The school’s outgoing principal, Tyee Chin, had a brief and troubled tenure.

Last year — his first on the job — he wrote a letter to his staff describing a toxic environment that he called “the Hunger Games for principals,” where he said some teachers keep up a “war cry” for a new leader. Meanwhile, the teachers union lodged a discrimination complaint against Chin with a state board, alleging that he threatened to press “racism and harassment” charges against the school’s union representative simply for carrying out her duties, said United Federation of Teachers Vice President of High Schools Janella Hinds.

“Principal Chin came in with an attitude that wasn’t collaborative or supportive,” Hinds said. “We’re dealing with a school community that has had a long list of principals who were not collaborative.”

In an email, Chin disputed the union representative’s allegations and said many staffers did not want him to leave.

“Only a small number of teachers were unhappy with my leadership because they were held to a higher expectations [sic] and or were investigated for inappropriate actions,” he said. “I have received many emails from staff telling me they are very sorry and that it was a pleasure having me as their principal.”

Chin’s departure comes after DeWitt Clinton’s previous principal, Santiago Taveras, who also sparred with teachers, was removed last year after city investigators found he had changed student grades. He was replaced by Pierre Orbe, who will remain in his position.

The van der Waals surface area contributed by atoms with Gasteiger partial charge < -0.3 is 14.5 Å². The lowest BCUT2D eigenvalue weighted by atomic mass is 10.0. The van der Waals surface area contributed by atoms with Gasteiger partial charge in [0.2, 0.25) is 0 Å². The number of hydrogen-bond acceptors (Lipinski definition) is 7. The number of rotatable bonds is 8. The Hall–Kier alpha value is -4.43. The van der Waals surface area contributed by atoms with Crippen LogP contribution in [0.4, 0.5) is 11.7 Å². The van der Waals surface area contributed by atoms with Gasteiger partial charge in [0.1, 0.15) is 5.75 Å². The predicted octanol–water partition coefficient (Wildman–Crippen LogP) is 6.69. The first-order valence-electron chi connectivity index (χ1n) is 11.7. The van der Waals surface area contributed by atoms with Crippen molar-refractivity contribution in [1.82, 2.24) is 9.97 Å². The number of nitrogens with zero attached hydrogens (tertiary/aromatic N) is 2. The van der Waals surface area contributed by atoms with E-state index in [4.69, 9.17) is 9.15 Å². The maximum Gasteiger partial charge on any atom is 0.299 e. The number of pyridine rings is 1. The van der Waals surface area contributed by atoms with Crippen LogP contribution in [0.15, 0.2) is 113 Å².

The education department will host recruitment events during the spring and summer to bring in teacher applicants, who will be screened by the schools’ staffing committees, officials said.

However, it may be difficult to find seasoned teachers willing to take on such tough assignments.

When the teachers at Brooklyn’s long-struggling Automotive High School were forced to reapply for their jobs in 2015, the majority left. Many of their replacements were rookies, said then-principal Caterina Lafergola.

“Many of the schools that are going through the rehiring have a stigma attached to them,” she said last year. “It’s very hard to recruit strong candidates.”

Not long after, Lafergola left the school, too.

Update: This story has been updated to include a response from the outgoing principal of Flushing High School, Tyee Chin.

Future of Schools

For Indianapolis principals hoping to improve, one program says practice makes perfect

PHOTO: Shaina Cavazos
A kindergarten student reaches for crayons during a lesson at Global Prep Academy.

Mariama Carson has spent 20 years as an educator, first as a teacher and now as principal of Global Prep Academy. But in all that time, she never found training that prepared her as well as what she learned over two weeks last summer.

Carson, along with 23 other Indianapolis school leaders, was chosen to be a fellow in a principal training program through the Relay Graduate School of Education. Almost immediately, she noticed a big difference from previous coaching she’d had: They practiced everything.